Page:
Dutch friends are difficult to find. Why?

Dutch friends are difficult to find. Why?

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Many expats find it difficult to find Dutch friends. Why is that? Ligia Koijen Ramos from in2motivation, an Amsterdam-based personal and professional development company, shares her theory.

“I don’t have Dutch friends”, says one of our participants during lunch. The subject goes around the table and very quickly we realise that this is the reality of everyone here: 12 people and no Dutch friends for any of them. And this includes myself; I know Dutch people, of course, but don't have any I can call real friends.

Of course, this sparked curiosity. We dug deeper to see if this really was the truth, and if so, what the reason behind this is, in a country with a history of exploration and one that is very open to internationals.

The things that make a difference

After going around the table with the same question, "Do you have Dutch friends?", we could find some differences, mostly connected with what people are doing on a daily basis, and the way they are doing it.

Things that make a difference:

  • Speak Dutch – even if it is only a few words, it shows that you want to integrate and stay for a longer time
  • Go out –  go to places that are more Dutch-y and be part of them
  • Do what the Dutch do – having habits that are more Dutch-y will also create more possibilities for integration.

Don’t get me wrong, doing all of this will not always mean that you will have the Dutch friends that you are looking for. We all know that Dutch people, in general, know how to have fun. They are very friendly, easy-going, and are always ready for a “gezellige” time.

And that takes us to the question: why are Dutch people “closed off”? Even if that seems to contradict the openness of their windows and minds?

Dutch national culture

Well, the Dutch national culture is something that we need to be aware of; it is highly individualistic. This promotes people being self-centred and not waiting for others, or for group consensus, before doing things that they want to do. This is very different from a collectivist nation.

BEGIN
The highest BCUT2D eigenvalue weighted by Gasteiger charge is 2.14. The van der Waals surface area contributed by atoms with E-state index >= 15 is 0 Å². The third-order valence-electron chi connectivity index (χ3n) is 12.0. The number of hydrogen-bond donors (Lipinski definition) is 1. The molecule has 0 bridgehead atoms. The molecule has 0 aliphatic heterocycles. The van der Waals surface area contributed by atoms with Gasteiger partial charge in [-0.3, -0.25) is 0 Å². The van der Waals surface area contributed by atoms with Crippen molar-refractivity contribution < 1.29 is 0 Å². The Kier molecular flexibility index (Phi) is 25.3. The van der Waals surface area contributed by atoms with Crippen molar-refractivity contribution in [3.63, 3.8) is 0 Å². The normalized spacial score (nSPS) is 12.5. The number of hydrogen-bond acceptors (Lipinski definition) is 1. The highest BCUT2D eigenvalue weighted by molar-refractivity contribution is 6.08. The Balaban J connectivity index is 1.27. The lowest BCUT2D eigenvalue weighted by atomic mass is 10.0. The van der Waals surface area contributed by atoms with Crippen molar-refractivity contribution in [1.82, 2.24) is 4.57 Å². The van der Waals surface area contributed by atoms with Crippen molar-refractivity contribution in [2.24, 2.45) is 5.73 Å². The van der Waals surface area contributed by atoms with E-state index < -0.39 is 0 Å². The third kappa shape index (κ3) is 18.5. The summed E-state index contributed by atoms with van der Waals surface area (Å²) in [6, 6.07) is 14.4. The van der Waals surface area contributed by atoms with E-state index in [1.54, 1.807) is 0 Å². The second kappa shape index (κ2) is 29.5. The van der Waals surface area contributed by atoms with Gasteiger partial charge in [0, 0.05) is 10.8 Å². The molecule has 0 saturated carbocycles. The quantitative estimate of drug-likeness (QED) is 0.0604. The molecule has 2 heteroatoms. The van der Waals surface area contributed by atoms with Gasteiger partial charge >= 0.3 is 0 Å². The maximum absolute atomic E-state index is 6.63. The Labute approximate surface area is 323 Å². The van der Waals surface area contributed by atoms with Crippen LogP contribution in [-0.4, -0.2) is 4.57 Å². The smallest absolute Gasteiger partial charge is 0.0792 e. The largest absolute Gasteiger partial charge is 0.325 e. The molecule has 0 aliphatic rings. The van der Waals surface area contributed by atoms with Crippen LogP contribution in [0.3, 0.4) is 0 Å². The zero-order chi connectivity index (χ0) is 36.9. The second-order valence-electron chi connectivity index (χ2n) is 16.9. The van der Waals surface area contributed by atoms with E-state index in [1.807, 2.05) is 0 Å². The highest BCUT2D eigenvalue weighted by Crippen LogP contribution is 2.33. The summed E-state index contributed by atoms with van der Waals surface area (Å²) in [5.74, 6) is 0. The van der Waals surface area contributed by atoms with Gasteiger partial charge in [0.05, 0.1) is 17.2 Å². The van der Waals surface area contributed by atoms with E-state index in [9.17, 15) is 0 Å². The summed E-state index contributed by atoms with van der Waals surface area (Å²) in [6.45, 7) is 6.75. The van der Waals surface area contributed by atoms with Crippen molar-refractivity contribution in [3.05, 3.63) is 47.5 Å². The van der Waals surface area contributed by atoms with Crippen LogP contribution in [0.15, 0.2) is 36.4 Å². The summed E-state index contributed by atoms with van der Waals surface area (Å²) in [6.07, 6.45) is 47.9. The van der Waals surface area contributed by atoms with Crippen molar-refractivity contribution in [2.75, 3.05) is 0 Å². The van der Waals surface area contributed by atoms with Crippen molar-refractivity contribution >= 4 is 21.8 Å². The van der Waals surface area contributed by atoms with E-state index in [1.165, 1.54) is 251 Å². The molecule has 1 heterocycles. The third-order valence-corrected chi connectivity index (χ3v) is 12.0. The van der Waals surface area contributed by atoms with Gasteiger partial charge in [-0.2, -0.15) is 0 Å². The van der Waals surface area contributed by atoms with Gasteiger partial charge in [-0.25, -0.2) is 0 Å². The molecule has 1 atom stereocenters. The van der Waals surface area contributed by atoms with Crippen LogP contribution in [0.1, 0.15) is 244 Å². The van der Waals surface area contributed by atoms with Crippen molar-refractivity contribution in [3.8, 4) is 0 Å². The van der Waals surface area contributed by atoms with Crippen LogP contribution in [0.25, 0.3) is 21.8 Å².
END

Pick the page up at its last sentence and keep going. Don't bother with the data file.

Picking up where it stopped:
In the Netherlands, just because you tag along with someone, doesn't mean they are your friend, unlike in many southern European countries. In the Netherlands, you need to earn your place as a friend. You need to do something.

This is probably the biggest difference. A lot of us in our home countries never needed to "do" things to have friends, as they came more naturally via other friends or through school or work. In the Netherlands, it is not exactly like that. You need to show that you want to become someone's friend and act the part. Simple, right? So, enjoy your time and friends in the Netherlands!

Ligia Koijen Ramos is a life coach and motivational speaker at In2motivation, offering personal and professional training courses to optimise individual and group motivation and performance. Follow In2motivation on Facebook to find out about future events!

Ligia  Koijen Ramos


Ligia Koijen Ramos

Master coach and founder of family dynamics at in2motivation. With more than twenty years of experience in different countries and contexts, Ligia has the profound belief that simplicity and dynamics...

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Achterhoeksejongen 19:58 | 8 November 2019

What rubbish ,not having Dutch friends. I live in the Achterhoeksejongen ,fine welcoming people,I am invited to birthdays ,weddings. Enjoy good contact with my neighbours.

Anne Kathleen 10:09 | 23 February 2020

It's true. I also know lots of Dutch people but none of them are friends. Speaking Dutch makes no difference. They are very nice but keep you at arms length